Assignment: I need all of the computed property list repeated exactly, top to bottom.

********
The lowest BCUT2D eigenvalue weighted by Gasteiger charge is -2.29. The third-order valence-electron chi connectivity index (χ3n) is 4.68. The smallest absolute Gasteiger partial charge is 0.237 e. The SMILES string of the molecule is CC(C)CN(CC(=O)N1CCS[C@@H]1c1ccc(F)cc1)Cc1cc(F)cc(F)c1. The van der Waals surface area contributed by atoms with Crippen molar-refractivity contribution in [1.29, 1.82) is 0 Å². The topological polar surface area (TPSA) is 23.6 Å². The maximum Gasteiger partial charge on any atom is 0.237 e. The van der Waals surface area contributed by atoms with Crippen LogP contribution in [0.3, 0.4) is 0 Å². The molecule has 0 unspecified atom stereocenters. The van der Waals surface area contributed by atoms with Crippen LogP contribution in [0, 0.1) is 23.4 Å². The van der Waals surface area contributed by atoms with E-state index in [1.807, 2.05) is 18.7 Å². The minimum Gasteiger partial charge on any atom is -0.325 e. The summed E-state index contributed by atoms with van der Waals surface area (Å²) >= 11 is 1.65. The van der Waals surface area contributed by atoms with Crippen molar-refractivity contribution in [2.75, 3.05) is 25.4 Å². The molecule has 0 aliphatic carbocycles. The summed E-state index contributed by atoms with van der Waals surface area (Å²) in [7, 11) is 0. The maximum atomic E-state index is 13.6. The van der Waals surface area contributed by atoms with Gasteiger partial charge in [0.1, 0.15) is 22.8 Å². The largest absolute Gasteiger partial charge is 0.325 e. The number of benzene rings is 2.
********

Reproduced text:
The lowest BCUT2D eigenvalue weighted by Gasteiger charge is -2.29. The third-order valence-electron chi connectivity index (χ3n) is 4.68. The smallest absolute Gasteiger partial charge is 0.237 e. The SMILES string of the molecule is CC(C)CN(CC(=O)N1CCS[C@@H]1c1ccc(F)cc1)Cc1cc(F)cc(F)c1. The van der Waals surface area contributed by atoms with Crippen molar-refractivity contribution in [1.29, 1.82) is 0 Å². The topological polar surface area (TPSA) is 23.6 Å². The maximum Gasteiger partial charge on any atom is 0.237 e. The van der Waals surface area contributed by atoms with Crippen LogP contribution in [0.3, 0.4) is 0 Å². The molecule has 0 unspecified atom stereocenters. The van der Waals surface area contributed by atoms with Crippen LogP contribution in [0, 0.1) is 23.4 Å². The van der Waals surface area contributed by atoms with E-state index in [1.807, 2.05) is 18.7 Å². The minimum Gasteiger partial charge on any atom is -0.325 e. The summed E-state index contributed by atoms with van der Waals surface area (Å²) >= 11 is 1.65. The van der Waals surface area contributed by atoms with Crippen molar-refractivity contribution in [2.75, 3.05) is 25.4 Å². The molecule has 0 aliphatic carbocycles. The summed E-state index contributed by atoms with van der Waals surface area (Å²) in [7, 11) is 0. The maximum atomic E-state index is 13.6. The van der Waals surface area contributed by atoms with Gasteiger partial charge in [0.1, 0.15) is 22.8 Å². The largest absolute Gasteiger partial charge is 0.325 e. The number of benzene rings is 2.